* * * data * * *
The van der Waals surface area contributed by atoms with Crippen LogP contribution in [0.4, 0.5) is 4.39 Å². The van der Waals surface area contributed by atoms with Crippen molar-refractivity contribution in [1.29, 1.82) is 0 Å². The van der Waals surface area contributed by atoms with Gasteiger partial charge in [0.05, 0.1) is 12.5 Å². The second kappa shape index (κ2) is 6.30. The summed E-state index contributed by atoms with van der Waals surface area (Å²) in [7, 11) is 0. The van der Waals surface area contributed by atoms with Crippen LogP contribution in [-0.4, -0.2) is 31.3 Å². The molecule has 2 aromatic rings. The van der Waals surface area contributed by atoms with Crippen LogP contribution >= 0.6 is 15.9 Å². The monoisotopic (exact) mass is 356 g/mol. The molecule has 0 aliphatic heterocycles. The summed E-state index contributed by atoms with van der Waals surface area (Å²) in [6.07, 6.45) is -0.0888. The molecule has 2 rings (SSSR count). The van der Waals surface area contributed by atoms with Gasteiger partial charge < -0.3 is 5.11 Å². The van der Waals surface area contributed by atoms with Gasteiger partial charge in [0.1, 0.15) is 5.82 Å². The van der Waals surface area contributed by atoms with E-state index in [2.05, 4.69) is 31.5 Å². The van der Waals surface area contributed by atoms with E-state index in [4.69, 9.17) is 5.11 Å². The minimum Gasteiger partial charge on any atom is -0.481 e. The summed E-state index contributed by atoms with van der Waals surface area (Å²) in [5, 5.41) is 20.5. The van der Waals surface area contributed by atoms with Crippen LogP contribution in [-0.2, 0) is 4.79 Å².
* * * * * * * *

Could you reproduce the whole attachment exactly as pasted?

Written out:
The van der Waals surface area contributed by atoms with Crippen LogP contribution in [0.4, 0.5) is 4.39 Å². The van der Waals surface area contributed by atoms with Crippen molar-refractivity contribution in [1.29, 1.82) is 0 Å². The van der Waals surface area contributed by atoms with Gasteiger partial charge in [0.05, 0.1) is 12.5 Å². The second kappa shape index (κ2) is 6.30. The summed E-state index contributed by atoms with van der Waals surface area (Å²) in [7, 11) is 0. The van der Waals surface area contributed by atoms with Crippen LogP contribution in [-0.4, -0.2) is 31.3 Å². The molecule has 2 aromatic rings. The van der Waals surface area contributed by atoms with Crippen LogP contribution >= 0.6 is 15.9 Å². The monoisotopic (exact) mass is 356 g/mol. The molecule has 0 aliphatic heterocycles. The summed E-state index contributed by atoms with van der Waals surface area (Å²) in [6.07, 6.45) is -0.0888. The molecule has 2 rings (SSSR count). The van der Waals surface area contributed by atoms with Gasteiger partial charge < -0.3 is 5.11 Å². The van der Waals surface area contributed by atoms with Gasteiger partial charge in [0.1, 0.15) is 5.82 Å². The van der Waals surface area contributed by atoms with E-state index in [2.05, 4.69) is 31.5 Å². The van der Waals surface area contributed by atoms with E-state index in [4.69, 9.17) is 5.11 Å². The minimum Gasteiger partial charge on any atom is -0.481 e. The summed E-state index contributed by atoms with van der Waals surface area (Å²) in [5, 5.41) is 20.5. The van der Waals surface area contributed by atoms with Crippen LogP contribution in [-0.2, 0) is 4.79 Å².